Toxicology: Lead Among the Romans
Ever since the Roman Empire declined and fell, assorted theorists have used the event as proof of their own notions about society's most important ills. Now a new study contends that Rome's collapse was not due to self-satisfied apathy, gluttony,HOMOSEXUALITY , or any other social evil. In a speech at the Third International Congress of Human Genetics in Chicago last week, Sociologist Seabury Colum Gilfillan suggested that the Roman aristocracy died off in large part because of nothing more glamorous than simple lead poisoning.
If regularly introduced through mouth or lung in amounts greater than 1 mg. per day, lead can cause painful constipation, anemia, emaciation, loss of appetite, paralysis of the extremities, and ultimately death. And there is one more effect that interests Dr. Gilfillan most of all: enough lead can cause sterility in men, miscarriages and stillbirths among women. The Romans, says Gilfillan, especially the upper classes, knew little of lead's dangers, and they ingested more than enough of the metal to make trouble a certainty. Not only did Pliny the Elder counsel that "leaden and not bronze pots should be used," but lead was also important in the manufacture of water pipes, cups, sieves, cosmetics, external medicines, paint, and, ironically, coffins.
Class Selective. The most significant source of lead poisoning was wine. To help preserve and sweeten it, the Romans added a syrup made of unfermented grape juice that had been boiled down in lead-lined pots, thereby greatly increasing the absorption of lead. Unfortunately the Romans did not understand, says the California Ph.D., that "this slow poison, this delicious syrup" delayed the wine's souring by killing impure microorganisms. In sterilizing the wine, "they knew not that they were also sterilizing themselves."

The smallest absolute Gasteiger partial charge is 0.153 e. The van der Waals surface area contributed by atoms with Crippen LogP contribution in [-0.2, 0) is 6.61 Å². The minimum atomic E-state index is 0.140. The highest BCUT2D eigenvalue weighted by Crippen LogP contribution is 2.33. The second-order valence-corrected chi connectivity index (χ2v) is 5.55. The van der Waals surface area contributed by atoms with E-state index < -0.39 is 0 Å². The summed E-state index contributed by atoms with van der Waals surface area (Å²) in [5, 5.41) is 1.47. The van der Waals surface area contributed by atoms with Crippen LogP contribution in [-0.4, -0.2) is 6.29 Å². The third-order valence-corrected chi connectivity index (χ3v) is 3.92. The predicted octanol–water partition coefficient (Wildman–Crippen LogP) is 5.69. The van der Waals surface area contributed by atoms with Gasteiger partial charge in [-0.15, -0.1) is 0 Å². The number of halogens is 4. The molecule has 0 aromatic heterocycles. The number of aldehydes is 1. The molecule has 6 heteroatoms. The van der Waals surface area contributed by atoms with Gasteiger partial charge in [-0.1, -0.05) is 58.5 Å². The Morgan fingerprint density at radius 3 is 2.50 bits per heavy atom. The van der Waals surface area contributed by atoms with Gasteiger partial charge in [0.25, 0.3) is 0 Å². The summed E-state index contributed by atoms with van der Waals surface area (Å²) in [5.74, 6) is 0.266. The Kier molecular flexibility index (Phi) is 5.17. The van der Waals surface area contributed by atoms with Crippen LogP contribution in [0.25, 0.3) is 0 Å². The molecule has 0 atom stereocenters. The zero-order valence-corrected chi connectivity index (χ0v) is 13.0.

The lead poisoning was class selective, Gilfillan argues, because the poor rarely could afford wine, used cheap earthenware cooking utensils, and did not have such luxuries as cosmetics. But, says he, the aristocracy's "high death rate, as well as its low birth rate, strongly suggests lead poisoning," and his still incomplete work on exhumed bones tends to confirm his theory. Using tombstone inscriptions as a guide, he reports that life expectancy among the upper classes was 22-25 years; literary and census data indicate that the number of aristocratic births was remarkably low, "perhaps one-fourth of what would have been necessary to maintain their number." Over a period of generations, "this aristothanasia" wiped out the leaders of thought and culture.